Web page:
Their performance at Turf Moor was far from convincing, however, and they will need to improve against an out-of-form Manchester United on Saturday, a game which feels seismic for Nuno Espirito Santo and Ole Gunnar Solskjaer.
Reeling from the humiliating 5-0 defeat to Liverpool, United’s confidence will be at rock-bottom and Nuno's side should aim to put a leaky defence under pressure from the off.
But there has been little in recent weeks to suggest that Spurs currently have what it takes to put any opponent to the sword, let alone a team with United’s individual quality.
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Wednesday's contest was another affair low on quality, with neither side managing a shot on target in the first half.
Spurs improved after the interval, although it was obviously a low bar, and Lucas Moura’s well-taken header settled the tie before the visitors withstood a late Burnley rally.
While Solskjaer’s side are there for the taking on Saturday, they are also certain to offer a reaction to the Liverpool defeat, making them dangerous opponents for Spurs if they are as flat as they were for long periods in Lancashire.
That said, they were deserved winners on the balance of play and if Harry Kane or Giovani Lo Celso had been more clinical, the scoreline might have been far more comfortable.
Kane misfires again
It was another frustrating outing for Kane, who twice miscued left-footed shots in Tottenham’s best openings of the first-half.
Kane was put through by Lo Celso in the first few minutes but fired well wide from 18 yards, before shanking a difficult volley high over the bar.
They were ultimately Kane’s headline involvements but he nonetheless played his part in Spurs’ win, including with a pass in the build-up to the goal, and was unlucky not to finish the game with an assist after playing in Lo Celso in the second-half.
Clearly, Kane is remains some way from his ruthless and explosive best but there have also been signs in the last few matches that he is very gradually getting there.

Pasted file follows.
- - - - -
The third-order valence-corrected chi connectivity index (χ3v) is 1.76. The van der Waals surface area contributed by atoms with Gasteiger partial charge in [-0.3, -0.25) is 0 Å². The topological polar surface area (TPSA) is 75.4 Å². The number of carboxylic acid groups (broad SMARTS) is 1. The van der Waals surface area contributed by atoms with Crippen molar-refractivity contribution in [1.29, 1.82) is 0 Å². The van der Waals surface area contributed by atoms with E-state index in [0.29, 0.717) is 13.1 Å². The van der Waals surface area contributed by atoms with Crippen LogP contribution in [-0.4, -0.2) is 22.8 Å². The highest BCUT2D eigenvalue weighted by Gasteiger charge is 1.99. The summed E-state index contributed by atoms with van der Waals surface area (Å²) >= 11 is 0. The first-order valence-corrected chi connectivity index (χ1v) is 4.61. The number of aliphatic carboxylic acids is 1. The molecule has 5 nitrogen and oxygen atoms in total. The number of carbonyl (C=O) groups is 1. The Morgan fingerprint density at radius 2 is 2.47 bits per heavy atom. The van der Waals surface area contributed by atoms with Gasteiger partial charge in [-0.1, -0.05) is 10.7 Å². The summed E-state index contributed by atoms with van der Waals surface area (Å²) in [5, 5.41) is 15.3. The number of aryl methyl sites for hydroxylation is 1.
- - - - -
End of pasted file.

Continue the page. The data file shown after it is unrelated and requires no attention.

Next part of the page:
He impressed against Newcastle and might have finished Sunday’s defeat to West Ham with a goal and assist. The same was true here.
The England captain still looks a shadow of his best self but Spurs and Nuno can take encouragement from the fact that he is, at least, going in the right direction.
Spurs’ back four holds firm
Nuno must have been pleased with a solid defensive display, with back-up goalkeeper Pierluigi Gollini having just one – comfortable – save to make.
Emerson Royal remains a work in progress but was solid and finished with an assist after his deflected cross was met by Lucas' firm header into the ground and past Nick Pope.
Cristian Romero and Davinson Sanchez were also committed at centre-half, the Argentine snapping into tackles and blocks while Sanchez mopped up long balls over the top.
The Colombian made a crucial late intervention as Burnley enjoyed a spell of pressure and, as poor as the Clarets were, Spurs deserve credit for keeping them at arm’s length.
A worry for Nuno was a first half injury to Bryan Gil, who was replaced by Lucas after 25 minutes after going down on the touchline.
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